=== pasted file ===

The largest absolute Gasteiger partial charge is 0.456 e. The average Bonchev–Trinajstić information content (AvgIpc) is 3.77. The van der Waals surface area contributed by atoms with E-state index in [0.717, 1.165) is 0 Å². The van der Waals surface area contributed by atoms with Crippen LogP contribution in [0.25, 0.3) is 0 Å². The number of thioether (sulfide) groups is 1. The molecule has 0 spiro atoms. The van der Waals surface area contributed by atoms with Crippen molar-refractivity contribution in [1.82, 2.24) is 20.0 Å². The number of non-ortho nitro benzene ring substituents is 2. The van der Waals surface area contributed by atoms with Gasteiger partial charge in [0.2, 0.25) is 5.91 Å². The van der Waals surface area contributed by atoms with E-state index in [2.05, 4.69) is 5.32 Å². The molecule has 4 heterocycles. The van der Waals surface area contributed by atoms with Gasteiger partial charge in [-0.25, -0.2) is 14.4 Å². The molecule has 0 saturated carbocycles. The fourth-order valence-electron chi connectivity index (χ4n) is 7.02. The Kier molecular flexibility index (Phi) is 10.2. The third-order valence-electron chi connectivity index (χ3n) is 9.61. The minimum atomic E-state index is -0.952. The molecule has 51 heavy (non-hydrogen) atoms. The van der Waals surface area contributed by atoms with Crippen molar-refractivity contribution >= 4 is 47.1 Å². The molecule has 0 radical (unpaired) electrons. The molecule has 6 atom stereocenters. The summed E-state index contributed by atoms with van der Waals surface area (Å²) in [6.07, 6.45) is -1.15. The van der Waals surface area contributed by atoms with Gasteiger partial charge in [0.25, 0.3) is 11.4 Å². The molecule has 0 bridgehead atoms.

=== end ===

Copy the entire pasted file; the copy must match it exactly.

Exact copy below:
The largest absolute Gasteiger partial charge is 0.456 e. The average Bonchev–Trinajstić information content (AvgIpc) is 3.77. The van der Waals surface area contributed by atoms with E-state index in [0.717, 1.165) is 0 Å². The van der Waals surface area contributed by atoms with Crippen LogP contribution in [0.25, 0.3) is 0 Å². The number of thioether (sulfide) groups is 1. The molecule has 0 spiro atoms. The van der Waals surface area contributed by atoms with Crippen molar-refractivity contribution in [1.82, 2.24) is 20.0 Å². The number of non-ortho nitro benzene ring substituents is 2. The van der Waals surface area contributed by atoms with Gasteiger partial charge in [0.2, 0.25) is 5.91 Å². The van der Waals surface area contributed by atoms with E-state index in [2.05, 4.69) is 5.32 Å². The molecule has 4 heterocycles. The van der Waals surface area contributed by atoms with Gasteiger partial charge in [-0.25, -0.2) is 14.4 Å². The molecule has 0 saturated carbocycles. The fourth-order valence-electron chi connectivity index (χ4n) is 7.02. The Kier molecular flexibility index (Phi) is 10.2. The third-order valence-electron chi connectivity index (χ3n) is 9.61. The minimum atomic E-state index is -0.952. The molecule has 51 heavy (non-hydrogen) atoms. The van der Waals surface area contributed by atoms with Crippen molar-refractivity contribution >= 4 is 47.1 Å². The molecule has 0 radical (unpaired) electrons. The molecule has 6 atom stereocenters. The summed E-state index contributed by atoms with van der Waals surface area (Å²) in [6.07, 6.45) is -1.15. The van der Waals surface area contributed by atoms with Gasteiger partial charge in [0.25, 0.3) is 11.4 Å². The molecule has 0 bridgehead atoms.